That precinct chairwoman, Dorrie O’Brien, and a small group of her supporters later put forth a formal motion to remove Shafi as vice chairman because of his religion, which went up for a vote Thursday. To Easton, who opposed the measure, the motion represents an embarrassment to the Republican Party. And to Shafi, it amounts to exactly what he believed did not exist in the United States when he arrived here 28 years ago: a religious test.
Last month, the Texas GOP Executive Committee passed a formal resolution reaffirming the GOP’s commitment to religious freedom and seeking to distance the party from the xenophobia that it fears the motion against Shafi may embolden. In Texas, it wasn’t the first time Republicans have tried to block Muslims from participating in GOP leadership roles. A Houston City Council staffer attempted, unsuccessfully, to block a Republican Harris County precinct chairman in 2016.
“Let’s show everybody, this is the Republican Party of Texas. We are not the party of bigots,” J.T. Edwards, a member of the State Republican Executive Committee, said last month while urging support for the resolution, the Austin American-Statesman reported.
O’Brien, who declined to speak with The Post, had publicly asserted that Shafi promotes sharia law and is affiliated with terrorist groups while offering no evidence other than that he is a mosque-attending Muslim. In lengthy tirades on Facebook reviewed by The Post, she has accused Shafi of being a “fake Republican” who perhaps became one at the urging of the Muslim Brotherhood so that he could infiltrate the party — again, without any evidence.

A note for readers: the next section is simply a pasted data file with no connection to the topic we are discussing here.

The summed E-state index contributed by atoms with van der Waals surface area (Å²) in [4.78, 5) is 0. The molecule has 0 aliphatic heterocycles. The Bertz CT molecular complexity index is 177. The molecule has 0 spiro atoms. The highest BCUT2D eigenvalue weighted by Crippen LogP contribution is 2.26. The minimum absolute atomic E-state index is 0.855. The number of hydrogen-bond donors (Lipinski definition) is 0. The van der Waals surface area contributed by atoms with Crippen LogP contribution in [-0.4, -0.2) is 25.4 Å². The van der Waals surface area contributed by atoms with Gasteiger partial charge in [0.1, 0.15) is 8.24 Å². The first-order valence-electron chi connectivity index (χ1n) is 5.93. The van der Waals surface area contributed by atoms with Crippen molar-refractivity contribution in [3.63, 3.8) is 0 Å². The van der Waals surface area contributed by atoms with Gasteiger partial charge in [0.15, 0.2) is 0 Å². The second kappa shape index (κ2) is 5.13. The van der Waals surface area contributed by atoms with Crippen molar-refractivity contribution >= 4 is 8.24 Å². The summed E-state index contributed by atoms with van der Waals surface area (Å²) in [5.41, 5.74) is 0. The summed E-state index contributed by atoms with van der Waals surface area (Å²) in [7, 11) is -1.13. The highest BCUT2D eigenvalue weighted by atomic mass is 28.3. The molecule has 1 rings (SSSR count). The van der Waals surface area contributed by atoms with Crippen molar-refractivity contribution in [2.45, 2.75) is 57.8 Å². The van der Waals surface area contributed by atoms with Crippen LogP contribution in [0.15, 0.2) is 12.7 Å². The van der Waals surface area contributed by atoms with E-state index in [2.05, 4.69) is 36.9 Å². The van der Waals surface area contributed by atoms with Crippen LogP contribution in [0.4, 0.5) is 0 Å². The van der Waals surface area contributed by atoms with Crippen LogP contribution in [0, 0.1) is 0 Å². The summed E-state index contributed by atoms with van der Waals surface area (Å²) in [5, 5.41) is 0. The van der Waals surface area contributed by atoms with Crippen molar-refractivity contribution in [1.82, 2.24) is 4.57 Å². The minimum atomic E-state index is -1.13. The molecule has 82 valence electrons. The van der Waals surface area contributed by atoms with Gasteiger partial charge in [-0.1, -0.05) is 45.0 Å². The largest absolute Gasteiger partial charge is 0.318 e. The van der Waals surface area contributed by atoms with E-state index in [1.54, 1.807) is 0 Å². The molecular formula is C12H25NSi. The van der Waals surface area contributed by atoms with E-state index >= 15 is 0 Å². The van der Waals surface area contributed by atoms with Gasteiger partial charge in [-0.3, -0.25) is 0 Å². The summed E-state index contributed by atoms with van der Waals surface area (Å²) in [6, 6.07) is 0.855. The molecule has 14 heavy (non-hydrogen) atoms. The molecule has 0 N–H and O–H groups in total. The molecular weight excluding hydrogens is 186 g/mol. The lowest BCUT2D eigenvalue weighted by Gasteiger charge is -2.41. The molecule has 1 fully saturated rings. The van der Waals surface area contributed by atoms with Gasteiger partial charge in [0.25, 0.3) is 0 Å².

“This is, unfortunately, not the first time that people or my political opponents have tried to use my religion against me to distract the voters,” Shafi, who has fiercely denied O’Brien’s assertions, told The Post. “And unfortunately, I don’t think it will be the last either.”
The pleas from state leaders to stop the campaign to remove Shafi appear to have had little bearing on those supporting it. Emails first obtained by the Texas Observer and the Fort Worth Star-Telegram showed O’Brien and fellow Tarrant County Precinct Chairman Dale Attebery inviting John Guandolo, who is described by the Southern Poverty Law Center as an “anti-Muslim activist,” to give a Dec. 29 “training” session on the dangers of sharia law. A former FBI agent, Guandolo has described all Muslims as terrorists during these presentations and has said he believes that American political leaders “should be Christians.”